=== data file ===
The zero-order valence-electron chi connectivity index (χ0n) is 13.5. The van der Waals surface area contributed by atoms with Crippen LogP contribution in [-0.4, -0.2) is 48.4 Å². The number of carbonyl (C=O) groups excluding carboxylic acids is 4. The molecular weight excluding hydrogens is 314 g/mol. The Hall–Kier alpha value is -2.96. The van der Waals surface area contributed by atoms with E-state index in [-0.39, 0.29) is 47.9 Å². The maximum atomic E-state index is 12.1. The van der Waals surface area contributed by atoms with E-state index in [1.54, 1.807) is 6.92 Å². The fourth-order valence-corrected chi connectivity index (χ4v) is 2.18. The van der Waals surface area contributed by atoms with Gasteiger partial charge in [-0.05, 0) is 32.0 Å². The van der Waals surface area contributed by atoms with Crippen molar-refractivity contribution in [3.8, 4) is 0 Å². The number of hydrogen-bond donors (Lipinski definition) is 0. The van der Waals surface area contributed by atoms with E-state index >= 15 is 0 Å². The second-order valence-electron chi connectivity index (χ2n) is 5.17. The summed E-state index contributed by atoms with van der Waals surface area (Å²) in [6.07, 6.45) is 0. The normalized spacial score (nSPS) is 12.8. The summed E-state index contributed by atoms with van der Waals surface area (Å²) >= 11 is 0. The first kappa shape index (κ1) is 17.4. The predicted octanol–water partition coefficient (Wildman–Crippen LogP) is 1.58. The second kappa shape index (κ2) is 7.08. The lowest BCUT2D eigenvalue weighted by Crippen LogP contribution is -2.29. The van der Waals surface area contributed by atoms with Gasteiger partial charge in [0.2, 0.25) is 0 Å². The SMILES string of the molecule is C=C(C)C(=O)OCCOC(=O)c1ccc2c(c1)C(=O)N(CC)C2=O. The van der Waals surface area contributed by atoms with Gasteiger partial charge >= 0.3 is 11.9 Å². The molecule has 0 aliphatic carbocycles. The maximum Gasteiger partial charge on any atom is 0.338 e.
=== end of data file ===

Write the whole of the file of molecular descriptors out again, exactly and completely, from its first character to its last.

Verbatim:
The zero-order valence-electron chi connectivity index (χ0n) is 13.5. The van der Waals surface area contributed by atoms with Crippen LogP contribution in [-0.4, -0.2) is 48.4 Å². The number of carbonyl (C=O) groups excluding carboxylic acids is 4. The molecular weight excluding hydrogens is 314 g/mol. The Hall–Kier alpha value is -2.96. The van der Waals surface area contributed by atoms with E-state index in [-0.39, 0.29) is 47.9 Å². The maximum atomic E-state index is 12.1. The van der Waals surface area contributed by atoms with E-state index in [1.54, 1.807) is 6.92 Å². The fourth-order valence-corrected chi connectivity index (χ4v) is 2.18. The van der Waals surface area contributed by atoms with Gasteiger partial charge in [-0.05, 0) is 32.0 Å². The van der Waals surface area contributed by atoms with Crippen molar-refractivity contribution in [3.8, 4) is 0 Å². The number of hydrogen-bond donors (Lipinski definition) is 0. The van der Waals surface area contributed by atoms with E-state index >= 15 is 0 Å². The second-order valence-electron chi connectivity index (χ2n) is 5.17. The summed E-state index contributed by atoms with van der Waals surface area (Å²) in [6.07, 6.45) is 0. The normalized spacial score (nSPS) is 12.8. The summed E-state index contributed by atoms with van der Waals surface area (Å²) >= 11 is 0. The first kappa shape index (κ1) is 17.4. The predicted octanol–water partition coefficient (Wildman–Crippen LogP) is 1.58. The second kappa shape index (κ2) is 7.08. The lowest BCUT2D eigenvalue weighted by Crippen LogP contribution is -2.29. The van der Waals surface area contributed by atoms with Gasteiger partial charge in [0.2, 0.25) is 0 Å². The SMILES string of the molecule is C=C(C)C(=O)OCCOC(=O)c1ccc2c(c1)C(=O)N(CC)C2=O. The van der Waals surface area contributed by atoms with Gasteiger partial charge >= 0.3 is 11.9 Å². The molecule has 0 aliphatic carbocycles. The maximum Gasteiger partial charge on any atom is 0.338 e.